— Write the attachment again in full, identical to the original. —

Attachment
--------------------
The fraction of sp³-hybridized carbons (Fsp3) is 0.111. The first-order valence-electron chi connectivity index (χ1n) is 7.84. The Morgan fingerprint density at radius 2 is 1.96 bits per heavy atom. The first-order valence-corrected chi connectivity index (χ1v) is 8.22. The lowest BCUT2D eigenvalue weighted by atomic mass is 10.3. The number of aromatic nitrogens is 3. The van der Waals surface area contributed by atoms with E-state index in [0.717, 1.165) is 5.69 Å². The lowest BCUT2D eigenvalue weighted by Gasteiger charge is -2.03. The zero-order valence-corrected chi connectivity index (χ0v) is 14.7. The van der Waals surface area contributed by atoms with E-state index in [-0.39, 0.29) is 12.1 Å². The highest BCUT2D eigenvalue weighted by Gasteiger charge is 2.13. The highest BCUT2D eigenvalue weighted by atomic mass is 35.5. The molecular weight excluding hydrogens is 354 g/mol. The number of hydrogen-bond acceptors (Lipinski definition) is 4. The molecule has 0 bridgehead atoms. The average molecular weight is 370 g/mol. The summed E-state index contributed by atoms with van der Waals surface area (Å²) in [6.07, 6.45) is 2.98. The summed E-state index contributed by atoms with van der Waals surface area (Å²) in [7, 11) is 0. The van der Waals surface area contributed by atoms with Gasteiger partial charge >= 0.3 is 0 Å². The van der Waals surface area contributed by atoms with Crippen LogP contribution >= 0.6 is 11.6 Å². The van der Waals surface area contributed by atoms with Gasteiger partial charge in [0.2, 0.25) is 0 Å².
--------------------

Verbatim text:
The fraction of sp³-hybridized carbons (Fsp3) is 0.111. The first-order valence-electron chi connectivity index (χ1n) is 7.84. The Morgan fingerprint density at radius 2 is 1.96 bits per heavy atom. The first-order valence-corrected chi connectivity index (χ1v) is 8.22. The lowest BCUT2D eigenvalue weighted by atomic mass is 10.3. The number of aromatic nitrogens is 3. The van der Waals surface area contributed by atoms with E-state index in [0.717, 1.165) is 5.69 Å². The lowest BCUT2D eigenvalue weighted by Gasteiger charge is -2.03. The zero-order valence-corrected chi connectivity index (χ0v) is 14.7. The van der Waals surface area contributed by atoms with E-state index in [-0.39, 0.29) is 12.1 Å². The highest BCUT2D eigenvalue weighted by Gasteiger charge is 2.13. The highest BCUT2D eigenvalue weighted by atomic mass is 35.5. The molecular weight excluding hydrogens is 354 g/mol. The number of hydrogen-bond acceptors (Lipinski definition) is 4. The molecule has 0 bridgehead atoms. The average molecular weight is 370 g/mol. The summed E-state index contributed by atoms with van der Waals surface area (Å²) in [6.07, 6.45) is 2.98. The summed E-state index contributed by atoms with van der Waals surface area (Å²) in [7, 11) is 0. The van der Waals surface area contributed by atoms with Gasteiger partial charge >= 0.3 is 0 Å². The van der Waals surface area contributed by atoms with Crippen LogP contribution >= 0.6 is 11.6 Å². The van der Waals surface area contributed by atoms with Gasteiger partial charge in [0.2, 0.25) is 0 Å².